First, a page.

You may not think this was an adventure, but you’ll have to agree that it was excellent. On Thursday I drove from KC to Dallas to attend a Leon Redbone concert. Actually, on Thursday I drove to Ardmore, Oklahoma! (Is Oklahoma! always spelled with an ! ?), then on into Dallas Friday morning. I had a whale of a time! Even in Ardmore, where I had a great meal on Thursday evening at Budro’s Rib Joint. Great barbecue and terrific hospitality. What more do you need? Okay, there were half a dozen TVs showing baseball, football, basketball, women’s basketball, and something else. Oh, yes. News. I can’t help wondering why the news is on. You can at least watch the sports, but you have no chance of hearing anything, so the news is just silent talking heads.
I ordered an old favourite of mine, a barbecue beef sandwich and onion rings. Anyone who knows me knows that I pine for onion rings, which aren’t often available in Australia (unless I make them myself).
Breakfast next morning was just as good. I ate at the Prairie Kitchen in Ardmore and had a classic American breakfast of two eggs perfectly cooked (over easy), crispy bacon, hash browns, and biscuits. I mention all this in detail because in Australia when they ask how you want your eggs they mean fried, poached, or scrambled. They don’t know what ‘over easy’ means and there is no point trying to explain. They really don’t want to know. The bacon, on the other hand, is likely to be ‘over easy’ and not at all crispy. If you order hash browns, you will get a wedge of what was once potato, now shredded and formed into a triangle, deep fried, and frozen in a factory. And cold toast. I’m sorry, my Aussie friends. I know what an Aussie breakfast is like. So my first American ‘breakfast out’ was a real treat. And of course there was the big pot of hot coffee on the table to help myself–in an insulated pot so that it stayed hot. And half and half. Oh My Dog! I did enjoy that breakfast!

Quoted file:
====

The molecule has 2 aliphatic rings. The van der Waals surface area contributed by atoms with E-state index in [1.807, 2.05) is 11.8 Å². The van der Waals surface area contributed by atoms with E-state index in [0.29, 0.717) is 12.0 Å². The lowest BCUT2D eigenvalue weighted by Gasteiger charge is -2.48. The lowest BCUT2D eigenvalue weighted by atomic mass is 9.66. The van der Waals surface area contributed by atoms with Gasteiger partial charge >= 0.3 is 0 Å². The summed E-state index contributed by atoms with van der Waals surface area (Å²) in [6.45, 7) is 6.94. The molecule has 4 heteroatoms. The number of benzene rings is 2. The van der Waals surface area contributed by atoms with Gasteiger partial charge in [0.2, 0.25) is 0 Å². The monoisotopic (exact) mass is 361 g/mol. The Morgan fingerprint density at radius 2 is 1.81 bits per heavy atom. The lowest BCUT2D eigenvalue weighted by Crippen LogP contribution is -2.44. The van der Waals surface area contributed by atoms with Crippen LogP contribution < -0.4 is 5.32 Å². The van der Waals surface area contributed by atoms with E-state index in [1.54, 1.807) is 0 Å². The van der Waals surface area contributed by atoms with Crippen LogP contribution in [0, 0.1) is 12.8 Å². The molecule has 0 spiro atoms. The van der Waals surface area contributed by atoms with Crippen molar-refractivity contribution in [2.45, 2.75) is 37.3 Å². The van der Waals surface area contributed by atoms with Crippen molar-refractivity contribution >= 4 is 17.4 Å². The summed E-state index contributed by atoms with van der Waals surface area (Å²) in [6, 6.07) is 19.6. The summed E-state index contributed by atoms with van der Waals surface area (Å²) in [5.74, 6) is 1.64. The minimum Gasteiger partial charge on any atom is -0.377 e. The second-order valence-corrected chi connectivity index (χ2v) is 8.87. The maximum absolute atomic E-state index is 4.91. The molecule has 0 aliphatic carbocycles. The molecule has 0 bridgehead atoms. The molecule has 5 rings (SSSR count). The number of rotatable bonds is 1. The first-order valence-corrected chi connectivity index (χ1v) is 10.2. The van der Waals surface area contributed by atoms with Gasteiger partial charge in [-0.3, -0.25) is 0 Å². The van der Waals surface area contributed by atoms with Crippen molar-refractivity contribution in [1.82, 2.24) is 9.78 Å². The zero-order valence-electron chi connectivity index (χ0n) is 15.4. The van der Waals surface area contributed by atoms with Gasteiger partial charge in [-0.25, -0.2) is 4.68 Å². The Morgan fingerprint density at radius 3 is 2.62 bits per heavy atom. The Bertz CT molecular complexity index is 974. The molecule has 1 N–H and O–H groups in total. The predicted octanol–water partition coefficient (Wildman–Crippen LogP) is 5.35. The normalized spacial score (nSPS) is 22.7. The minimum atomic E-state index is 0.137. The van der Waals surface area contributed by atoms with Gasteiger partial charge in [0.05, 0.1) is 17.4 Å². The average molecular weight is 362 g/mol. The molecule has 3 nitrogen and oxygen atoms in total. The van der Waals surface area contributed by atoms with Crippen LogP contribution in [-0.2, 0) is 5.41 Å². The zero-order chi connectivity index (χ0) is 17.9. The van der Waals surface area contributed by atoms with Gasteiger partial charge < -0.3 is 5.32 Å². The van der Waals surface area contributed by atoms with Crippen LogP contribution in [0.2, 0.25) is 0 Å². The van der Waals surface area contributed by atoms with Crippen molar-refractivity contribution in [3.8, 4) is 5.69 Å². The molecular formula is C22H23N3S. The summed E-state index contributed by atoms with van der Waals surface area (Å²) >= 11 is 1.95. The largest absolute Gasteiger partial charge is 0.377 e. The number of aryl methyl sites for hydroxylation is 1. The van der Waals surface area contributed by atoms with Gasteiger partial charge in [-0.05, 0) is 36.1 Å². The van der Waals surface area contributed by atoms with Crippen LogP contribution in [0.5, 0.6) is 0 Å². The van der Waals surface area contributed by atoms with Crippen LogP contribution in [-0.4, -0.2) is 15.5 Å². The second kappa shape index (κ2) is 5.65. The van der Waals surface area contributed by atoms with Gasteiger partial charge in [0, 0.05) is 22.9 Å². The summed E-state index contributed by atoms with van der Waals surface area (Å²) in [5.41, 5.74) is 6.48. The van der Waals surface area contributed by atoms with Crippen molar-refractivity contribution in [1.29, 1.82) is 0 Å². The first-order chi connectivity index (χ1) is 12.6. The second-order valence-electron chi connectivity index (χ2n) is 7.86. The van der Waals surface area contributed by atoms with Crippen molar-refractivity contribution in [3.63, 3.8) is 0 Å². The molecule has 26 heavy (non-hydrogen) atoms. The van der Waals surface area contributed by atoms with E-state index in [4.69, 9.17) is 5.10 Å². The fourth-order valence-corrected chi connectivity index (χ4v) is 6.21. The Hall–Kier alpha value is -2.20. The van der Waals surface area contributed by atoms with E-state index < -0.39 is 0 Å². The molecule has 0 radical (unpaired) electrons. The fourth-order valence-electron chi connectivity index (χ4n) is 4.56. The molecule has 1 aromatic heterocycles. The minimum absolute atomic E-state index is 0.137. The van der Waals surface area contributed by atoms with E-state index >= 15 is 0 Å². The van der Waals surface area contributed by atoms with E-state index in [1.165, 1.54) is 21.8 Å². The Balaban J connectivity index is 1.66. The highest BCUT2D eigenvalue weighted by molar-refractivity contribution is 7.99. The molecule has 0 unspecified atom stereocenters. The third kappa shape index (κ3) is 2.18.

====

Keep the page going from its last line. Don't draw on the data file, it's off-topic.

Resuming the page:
I need to talk a bit about driving on the freeways. As you know, I live in Tasmania (AKA the Slow Lane). We don’t have real freeways in Tasmania. You need to keep in mind that I:
- rarely drive over 60 mph
- normally drive on the left
- haven’t a clue where I’m going
- have a genetic problem with knowing my right from my left (which I inherited from my son, Randall)
Well, I’m here to report that I drove to Dallas and back without incident. I didn’t even need TomTom. And I didn’t get misplaced once. Not a single block out of my way. Colour me smug. I must confess, it was less about my cleverness than the wonderful signage on the freeways. It’s brilliant! Navigating by signs in Australia–not so good. I’ve never been a fan of freeways, but this little trip to Dallas made a believer out of me. I still prefer the smaller county roads, and when I drive to Toronto in a few weeks I don’t expect to take the freeways much, if at all. But for this quick trip I-35 was brilliant.
I also had to adjust my thinking about Kansas and Oklahoma!. The scenery along the freeway in both states is quite pleasant. Not spectacular, but much nicer than I expected. Not at all the flat, straight, dreary landscape I thought it would be. Rural Oklahoma! along I-35 is quite delightful, but when the song says “Oklahoma! City is mighty pretty” I don’t think it means as seen from the freeway.